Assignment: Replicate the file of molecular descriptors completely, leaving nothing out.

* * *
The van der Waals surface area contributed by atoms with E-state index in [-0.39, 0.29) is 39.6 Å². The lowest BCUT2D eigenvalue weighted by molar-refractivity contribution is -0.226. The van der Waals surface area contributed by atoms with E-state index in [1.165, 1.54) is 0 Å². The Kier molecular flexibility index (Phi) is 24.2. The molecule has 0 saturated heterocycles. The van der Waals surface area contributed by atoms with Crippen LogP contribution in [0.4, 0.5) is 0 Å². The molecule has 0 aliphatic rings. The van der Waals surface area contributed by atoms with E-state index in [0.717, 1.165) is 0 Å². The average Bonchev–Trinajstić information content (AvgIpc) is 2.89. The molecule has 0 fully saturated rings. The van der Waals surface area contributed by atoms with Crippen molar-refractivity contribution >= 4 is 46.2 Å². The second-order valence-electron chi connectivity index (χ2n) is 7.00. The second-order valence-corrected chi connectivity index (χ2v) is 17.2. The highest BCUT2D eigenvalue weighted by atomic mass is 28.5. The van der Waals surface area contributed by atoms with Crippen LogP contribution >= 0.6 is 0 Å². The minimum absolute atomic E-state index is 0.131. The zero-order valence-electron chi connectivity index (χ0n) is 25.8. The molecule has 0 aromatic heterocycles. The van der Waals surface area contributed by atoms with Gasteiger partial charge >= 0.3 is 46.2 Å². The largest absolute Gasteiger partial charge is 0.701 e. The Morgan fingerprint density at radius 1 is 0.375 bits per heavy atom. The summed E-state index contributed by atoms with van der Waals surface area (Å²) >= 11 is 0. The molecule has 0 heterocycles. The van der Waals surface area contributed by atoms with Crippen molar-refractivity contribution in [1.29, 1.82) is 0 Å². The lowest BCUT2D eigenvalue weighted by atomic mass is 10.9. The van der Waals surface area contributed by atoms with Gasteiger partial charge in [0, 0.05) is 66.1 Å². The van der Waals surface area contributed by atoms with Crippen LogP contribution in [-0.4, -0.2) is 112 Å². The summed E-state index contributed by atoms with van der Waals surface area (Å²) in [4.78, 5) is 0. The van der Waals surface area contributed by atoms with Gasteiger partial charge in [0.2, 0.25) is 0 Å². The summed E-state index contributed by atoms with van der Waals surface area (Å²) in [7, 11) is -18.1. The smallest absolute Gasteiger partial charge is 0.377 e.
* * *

The van der Waals surface area contributed by atoms with E-state index in [-0.39, 0.29) is 39.6 Å². The lowest BCUT2D eigenvalue weighted by molar-refractivity contribution is -0.226. The van der Waals surface area contributed by atoms with E-state index in [1.165, 1.54) is 0 Å². The Kier molecular flexibility index (Phi) is 24.2. The molecule has 0 saturated heterocycles. The van der Waals surface area contributed by atoms with Crippen LogP contribution in [0.4, 0.5) is 0 Å². The molecule has 0 aliphatic rings. The van der Waals surface area contributed by atoms with E-state index in [0.717, 1.165) is 0 Å². The average Bonchev–Trinajstić information content (AvgIpc) is 2.89. The molecule has 0 fully saturated rings. The van der Waals surface area contributed by atoms with Crippen molar-refractivity contribution >= 4 is 46.2 Å². The second-order valence-electron chi connectivity index (χ2n) is 7.00. The second-order valence-corrected chi connectivity index (χ2v) is 17.2. The highest BCUT2D eigenvalue weighted by atomic mass is 28.5. The van der Waals surface area contributed by atoms with Crippen LogP contribution >= 0.6 is 0 Å². The minimum absolute atomic E-state index is 0.131. The zero-order valence-electron chi connectivity index (χ0n) is 25.8. The molecule has 0 aromatic heterocycles. The van der Waals surface area contributed by atoms with Gasteiger partial charge >= 0.3 is 46.2 Å². The largest absolute Gasteiger partial charge is 0.701 e. The Morgan fingerprint density at radius 1 is 0.375 bits per heavy atom. The summed E-state index contributed by atoms with van der Waals surface area (Å²) >= 11 is 0. The molecule has 0 heterocycles. The van der Waals surface area contributed by atoms with Crippen molar-refractivity contribution in [1.29, 1.82) is 0 Å². The lowest BCUT2D eigenvalue weighted by atomic mass is 10.9. The van der Waals surface area contributed by atoms with Gasteiger partial charge in [0, 0.05) is 66.1 Å². The van der Waals surface area contributed by atoms with Crippen LogP contribution in [-0.4, -0.2) is 112 Å². The summed E-state index contributed by atoms with van der Waals surface area (Å²) in [4.78, 5) is 0. The van der Waals surface area contributed by atoms with Gasteiger partial charge in [0.2, 0.25) is 0 Å². The summed E-state index contributed by atoms with van der Waals surface area (Å²) in [7, 11) is -18.1. The smallest absolute Gasteiger partial charge is 0.377 e.